LANCASHIRE Police has been fined £70,000 after a confidential file containing personal details of a teenage rape victim was found on a Blackpool street.
The Information Commissioner’s Office (ICO) launched an inquiry after the sensitive document was handed to The Gazette by a member of the public who discovered it on North Drive in Anchorsholme.
The ICO says it is the first penalty it has served to a police force but a fine was appropriate because there had been a breach of data protection “likely to cause substantial distress”.
The 10-page document – which had been printed off a police computer system and was discovered on 23 July last year – contained the photograph and details of a missing teenager including the girl’s name, age, address, phone numbers, school, parents and foster carer.
It also made reference to her being a rape victim and named her attacker.
The report had been used by an officer trying to locate the missing girl and is thought to have been left in a police vehicle. It is believed the file then fell out of the car when it was used by a different officer.
The ICO found the force did not record when sensitive personal information was taken outside the police station and officers had no specific training on how to look after hard copy documents outside the station.
Steve Eckersley, ICO’s head of enforcement said: “The fact information as sensitive as this could go missing without anybody realising is extremely worrying.
“The loss of this information is likely to have been extremely distressing for all involved.”
The police officers involved have been given “words of advice” and Lancashire Police was ordered to pay a fine of £70,000, which will be fed into the Consolidated Fund – the Government’s general bank account which supports public services such as health and police.
If the penalty is paid by April 11, the fine will be reduced by 20 per cent to £56,000.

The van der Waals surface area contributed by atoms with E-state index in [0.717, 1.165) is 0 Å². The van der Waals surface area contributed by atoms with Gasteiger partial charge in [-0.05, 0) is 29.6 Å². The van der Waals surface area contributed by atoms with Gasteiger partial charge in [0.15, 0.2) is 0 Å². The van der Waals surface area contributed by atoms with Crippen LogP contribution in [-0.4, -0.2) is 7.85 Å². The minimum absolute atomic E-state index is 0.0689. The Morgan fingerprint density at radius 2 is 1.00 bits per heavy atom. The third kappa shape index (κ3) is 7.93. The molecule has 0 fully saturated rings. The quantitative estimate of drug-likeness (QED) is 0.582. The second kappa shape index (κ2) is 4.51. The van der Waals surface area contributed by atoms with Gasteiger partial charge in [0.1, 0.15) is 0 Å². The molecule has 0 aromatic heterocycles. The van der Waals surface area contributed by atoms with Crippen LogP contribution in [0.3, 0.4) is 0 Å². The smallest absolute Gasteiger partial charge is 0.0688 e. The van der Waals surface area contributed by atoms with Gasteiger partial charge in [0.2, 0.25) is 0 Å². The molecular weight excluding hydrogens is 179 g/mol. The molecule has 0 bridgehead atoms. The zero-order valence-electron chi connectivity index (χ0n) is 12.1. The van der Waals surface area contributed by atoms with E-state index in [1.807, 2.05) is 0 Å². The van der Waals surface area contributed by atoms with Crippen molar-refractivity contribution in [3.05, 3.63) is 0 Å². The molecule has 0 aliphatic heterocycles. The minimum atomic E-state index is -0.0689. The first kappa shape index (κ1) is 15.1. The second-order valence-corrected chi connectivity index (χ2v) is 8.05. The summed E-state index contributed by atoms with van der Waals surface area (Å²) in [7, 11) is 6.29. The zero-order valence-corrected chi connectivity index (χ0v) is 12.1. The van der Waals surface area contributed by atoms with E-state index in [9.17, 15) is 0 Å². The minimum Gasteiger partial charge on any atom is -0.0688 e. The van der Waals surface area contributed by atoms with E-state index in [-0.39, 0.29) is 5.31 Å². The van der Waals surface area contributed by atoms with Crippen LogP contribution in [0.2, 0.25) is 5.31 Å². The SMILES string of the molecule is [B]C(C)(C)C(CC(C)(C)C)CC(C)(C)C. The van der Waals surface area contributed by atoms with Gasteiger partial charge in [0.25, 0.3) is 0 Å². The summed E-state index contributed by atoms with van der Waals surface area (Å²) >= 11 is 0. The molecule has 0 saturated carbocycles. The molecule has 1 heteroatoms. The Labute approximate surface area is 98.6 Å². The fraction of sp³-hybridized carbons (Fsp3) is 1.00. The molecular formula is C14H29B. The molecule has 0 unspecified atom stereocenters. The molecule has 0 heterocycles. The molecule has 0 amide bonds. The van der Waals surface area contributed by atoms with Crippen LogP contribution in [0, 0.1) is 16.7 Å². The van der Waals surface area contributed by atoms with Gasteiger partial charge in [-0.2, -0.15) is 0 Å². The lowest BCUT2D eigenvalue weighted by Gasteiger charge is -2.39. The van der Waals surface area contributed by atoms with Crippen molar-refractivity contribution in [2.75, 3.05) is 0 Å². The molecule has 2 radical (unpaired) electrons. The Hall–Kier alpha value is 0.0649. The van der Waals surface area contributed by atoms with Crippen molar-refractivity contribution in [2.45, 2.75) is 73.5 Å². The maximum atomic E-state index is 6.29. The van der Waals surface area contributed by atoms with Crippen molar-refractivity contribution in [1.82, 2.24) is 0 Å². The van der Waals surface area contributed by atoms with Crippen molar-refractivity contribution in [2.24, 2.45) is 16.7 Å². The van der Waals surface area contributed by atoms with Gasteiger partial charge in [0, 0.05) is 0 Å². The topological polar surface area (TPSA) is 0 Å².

Lancashire Police did not wish to comment on the impact the fine could have on the force as it faces budget cuts of £42m by 2015.
But Deputy Chief Con Chris Weigh said: “I’d like to apologise to all the parties involved for any upset or distress that might have been caused.
“The loss of any personal data, particularly sensitive information, is extremely serious and is rightly a cause for concern. We will learn lessons from this unfortunate event and do all we can to make sure the risk of this happening again is as low as it can be.
“Both officers involved were embarrassed at the consequences of their actions and dismayed at the potential upset that might have been caused to the parties involved. Both officers received management action.”
Lancashire Police has now signed an undertaking committing the organisation to take action to keep the personal information it handles secure. This includes ensuring a written policy is in place detailing employees’ specific responsibilities when removing personal data from the station, as well as its subsequent use, protection and return.
The force will also make sure its staff receives training on how to follow the guidelines.